• The value of locking Wall into an extra fifth year, right now. This matters, if you think Wall is really a max-level player going forward. You want those guys on your team for as many of their prime years as possible. Beal is very talented, with a super-high upside, but given the information we have, Wall is probably a better candidate for Washington’s single “designated player” slot — the one that carries a five-year extension.
• The possibility of pissing off Wall and his agent, Dan Fegan, to the point that Wall does something unexpected and bad for the Wiz. This could take many forms. Wall could sulk so much that it affects his play, the mood of the team, and its overall ceiling. He and Fegan could insist upon an early opt-out, the tactic Kevin Love used when Minnesota unbelievably decided it was a bad idea to lock up their franchise player for as long as possible. (Love signed a four-year deal, and he can opt out after Year 3.) Wall in theory could do something even more dramatic in free agency next summer: refuse to sign anything other than the one-year qualifying offer with Washington, worth $9.7 million, an F-U move that would allow Wall to become an unrestricted free agent in the summer of 2015.
No player of Wall’s stature has ever done this. It’s a risk, since it involves turning down several years’ worth of guaranteed cash in order to enter free agency unfettered after another year of basketball — another year of allowing the world to learn your true ability, of running and jumping on two human knees, and of trying to figure out if any of Trevor Booker/Jan Vesely (Summer League Breakout Star!!!)/Kevin Seraphin are ever going to “get it” consistently.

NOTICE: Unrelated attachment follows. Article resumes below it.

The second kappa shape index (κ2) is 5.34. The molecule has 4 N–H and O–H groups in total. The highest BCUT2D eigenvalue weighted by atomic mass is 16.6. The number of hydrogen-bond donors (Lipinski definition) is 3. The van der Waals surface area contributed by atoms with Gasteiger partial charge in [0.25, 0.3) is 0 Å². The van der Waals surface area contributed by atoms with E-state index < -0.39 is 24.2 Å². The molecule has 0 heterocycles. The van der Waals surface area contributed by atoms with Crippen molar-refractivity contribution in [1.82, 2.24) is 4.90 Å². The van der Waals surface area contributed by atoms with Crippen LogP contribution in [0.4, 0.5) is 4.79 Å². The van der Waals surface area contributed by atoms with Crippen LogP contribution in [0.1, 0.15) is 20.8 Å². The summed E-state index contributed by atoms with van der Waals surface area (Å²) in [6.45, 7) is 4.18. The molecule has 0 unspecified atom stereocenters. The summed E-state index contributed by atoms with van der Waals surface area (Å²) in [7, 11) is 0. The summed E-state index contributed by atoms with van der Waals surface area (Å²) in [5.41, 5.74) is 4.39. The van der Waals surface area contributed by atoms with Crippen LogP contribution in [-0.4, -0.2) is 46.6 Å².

Brandon Jennings may take this course in the next few days, since the Bucks aren’t dying to max him out, and no other team in a league saturated with very good starting point guards (again, a relevant point here) is leaping at the chance to sign him for big money. But Wall is better than Jennings, and certainly has a higher ceiling, and some team with potential big-time cap room next summer and a possible need at the position (Detroit, Utah, Toronto, Sacramento, others) would act aggressively. It takes only one. Ben Gordon and David Lee have also done the one-year qualifying offer thing, but, again, neither is of Wall’s stature.